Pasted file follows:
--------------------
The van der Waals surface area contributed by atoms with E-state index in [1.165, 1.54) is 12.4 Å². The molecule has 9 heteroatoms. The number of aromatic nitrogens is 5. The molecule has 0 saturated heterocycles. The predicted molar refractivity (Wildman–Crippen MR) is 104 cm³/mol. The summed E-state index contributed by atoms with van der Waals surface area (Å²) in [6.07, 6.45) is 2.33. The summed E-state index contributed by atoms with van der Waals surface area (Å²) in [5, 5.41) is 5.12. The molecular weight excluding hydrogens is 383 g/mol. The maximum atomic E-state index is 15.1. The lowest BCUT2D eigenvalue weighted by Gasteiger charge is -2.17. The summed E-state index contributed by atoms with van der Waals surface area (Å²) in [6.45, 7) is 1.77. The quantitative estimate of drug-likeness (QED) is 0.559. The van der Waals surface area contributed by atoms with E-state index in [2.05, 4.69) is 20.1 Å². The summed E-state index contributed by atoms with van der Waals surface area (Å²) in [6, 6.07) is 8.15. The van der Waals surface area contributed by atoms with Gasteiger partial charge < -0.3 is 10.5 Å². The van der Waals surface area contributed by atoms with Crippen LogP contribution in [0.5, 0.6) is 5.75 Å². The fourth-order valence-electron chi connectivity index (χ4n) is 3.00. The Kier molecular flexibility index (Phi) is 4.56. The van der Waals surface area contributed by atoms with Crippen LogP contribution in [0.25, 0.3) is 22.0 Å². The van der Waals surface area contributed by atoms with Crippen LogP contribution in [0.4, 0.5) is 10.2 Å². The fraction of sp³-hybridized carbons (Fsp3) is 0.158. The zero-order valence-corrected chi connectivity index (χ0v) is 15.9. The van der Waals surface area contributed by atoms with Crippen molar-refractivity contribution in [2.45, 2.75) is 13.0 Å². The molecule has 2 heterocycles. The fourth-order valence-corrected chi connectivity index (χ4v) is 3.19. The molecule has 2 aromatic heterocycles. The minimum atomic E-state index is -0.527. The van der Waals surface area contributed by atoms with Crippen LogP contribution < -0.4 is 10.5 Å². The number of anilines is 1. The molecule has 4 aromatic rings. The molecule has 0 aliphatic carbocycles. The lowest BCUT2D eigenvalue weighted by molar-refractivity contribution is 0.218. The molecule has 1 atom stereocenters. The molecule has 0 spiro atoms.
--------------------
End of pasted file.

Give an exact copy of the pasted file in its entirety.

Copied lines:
The van der Waals surface area contributed by atoms with E-state index in [1.165, 1.54) is 12.4 Å². The molecule has 9 heteroatoms. The number of aromatic nitrogens is 5. The molecule has 0 saturated heterocycles. The predicted molar refractivity (Wildman–Crippen MR) is 104 cm³/mol. The summed E-state index contributed by atoms with van der Waals surface area (Å²) in [6.07, 6.45) is 2.33. The summed E-state index contributed by atoms with van der Waals surface area (Å²) in [5, 5.41) is 5.12. The molecular weight excluding hydrogens is 383 g/mol. The maximum atomic E-state index is 15.1. The lowest BCUT2D eigenvalue weighted by Gasteiger charge is -2.17. The summed E-state index contributed by atoms with van der Waals surface area (Å²) in [6.45, 7) is 1.77. The quantitative estimate of drug-likeness (QED) is 0.559. The van der Waals surface area contributed by atoms with E-state index in [2.05, 4.69) is 20.1 Å². The summed E-state index contributed by atoms with van der Waals surface area (Å²) in [6, 6.07) is 8.15. The van der Waals surface area contributed by atoms with Gasteiger partial charge < -0.3 is 10.5 Å². The van der Waals surface area contributed by atoms with Crippen LogP contribution in [0.5, 0.6) is 5.75 Å². The fourth-order valence-electron chi connectivity index (χ4n) is 3.00. The Kier molecular flexibility index (Phi) is 4.56. The van der Waals surface area contributed by atoms with Crippen LogP contribution in [0.25, 0.3) is 22.0 Å². The van der Waals surface area contributed by atoms with Crippen LogP contribution in [0.4, 0.5) is 10.2 Å². The fraction of sp³-hybridized carbons (Fsp3) is 0.158. The zero-order valence-corrected chi connectivity index (χ0v) is 15.9. The van der Waals surface area contributed by atoms with Crippen molar-refractivity contribution in [2.45, 2.75) is 13.0 Å². The molecule has 2 heterocycles. The fourth-order valence-corrected chi connectivity index (χ4v) is 3.19. The molecule has 2 aromatic heterocycles. The minimum atomic E-state index is -0.527. The van der Waals surface area contributed by atoms with Crippen LogP contribution < -0.4 is 10.5 Å². The number of anilines is 1. The molecule has 4 aromatic rings. The molecule has 0 aliphatic carbocycles. The lowest BCUT2D eigenvalue weighted by molar-refractivity contribution is 0.218. The molecule has 1 atom stereocenters. The molecule has 0 spiro atoms.